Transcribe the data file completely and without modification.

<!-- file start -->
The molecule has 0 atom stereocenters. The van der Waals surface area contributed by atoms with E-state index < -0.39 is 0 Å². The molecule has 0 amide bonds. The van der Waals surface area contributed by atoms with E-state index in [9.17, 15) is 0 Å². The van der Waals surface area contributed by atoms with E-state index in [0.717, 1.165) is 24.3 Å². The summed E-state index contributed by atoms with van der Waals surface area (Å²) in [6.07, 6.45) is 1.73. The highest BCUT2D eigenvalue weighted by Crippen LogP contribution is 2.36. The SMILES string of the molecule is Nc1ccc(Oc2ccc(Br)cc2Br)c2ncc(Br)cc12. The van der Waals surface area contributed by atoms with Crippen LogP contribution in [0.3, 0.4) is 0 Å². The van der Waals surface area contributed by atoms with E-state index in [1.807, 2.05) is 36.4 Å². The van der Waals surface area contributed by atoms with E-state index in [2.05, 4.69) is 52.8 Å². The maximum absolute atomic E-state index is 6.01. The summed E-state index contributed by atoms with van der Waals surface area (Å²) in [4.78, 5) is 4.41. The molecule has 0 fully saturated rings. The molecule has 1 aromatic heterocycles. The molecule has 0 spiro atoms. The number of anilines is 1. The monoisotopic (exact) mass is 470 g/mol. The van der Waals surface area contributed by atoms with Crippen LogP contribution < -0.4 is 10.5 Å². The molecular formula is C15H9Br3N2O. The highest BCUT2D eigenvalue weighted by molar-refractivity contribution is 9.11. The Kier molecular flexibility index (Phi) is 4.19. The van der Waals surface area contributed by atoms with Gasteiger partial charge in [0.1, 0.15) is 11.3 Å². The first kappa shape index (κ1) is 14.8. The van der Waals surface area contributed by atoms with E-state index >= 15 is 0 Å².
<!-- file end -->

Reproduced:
The molecule has 0 atom stereocenters. The van der Waals surface area contributed by atoms with E-state index < -0.39 is 0 Å². The molecule has 0 amide bonds. The van der Waals surface area contributed by atoms with E-state index in [9.17, 15) is 0 Å². The van der Waals surface area contributed by atoms with E-state index in [0.717, 1.165) is 24.3 Å². The summed E-state index contributed by atoms with van der Waals surface area (Å²) in [6.07, 6.45) is 1.73. The highest BCUT2D eigenvalue weighted by Crippen LogP contribution is 2.36. The SMILES string of the molecule is Nc1ccc(Oc2ccc(Br)cc2Br)c2ncc(Br)cc12. The van der Waals surface area contributed by atoms with Crippen LogP contribution in [0.3, 0.4) is 0 Å². The van der Waals surface area contributed by atoms with E-state index in [1.807, 2.05) is 36.4 Å². The van der Waals surface area contributed by atoms with E-state index in [2.05, 4.69) is 52.8 Å². The maximum absolute atomic E-state index is 6.01. The summed E-state index contributed by atoms with van der Waals surface area (Å²) in [4.78, 5) is 4.41. The molecule has 0 fully saturated rings. The molecule has 1 aromatic heterocycles. The molecule has 0 spiro atoms. The number of anilines is 1. The monoisotopic (exact) mass is 470 g/mol. The van der Waals surface area contributed by atoms with Crippen LogP contribution < -0.4 is 10.5 Å². The molecular formula is C15H9Br3N2O. The highest BCUT2D eigenvalue weighted by molar-refractivity contribution is 9.11. The Kier molecular flexibility index (Phi) is 4.19. The van der Waals surface area contributed by atoms with Gasteiger partial charge in [0.1, 0.15) is 11.3 Å². The first kappa shape index (κ1) is 14.8. The van der Waals surface area contributed by atoms with E-state index >= 15 is 0 Å².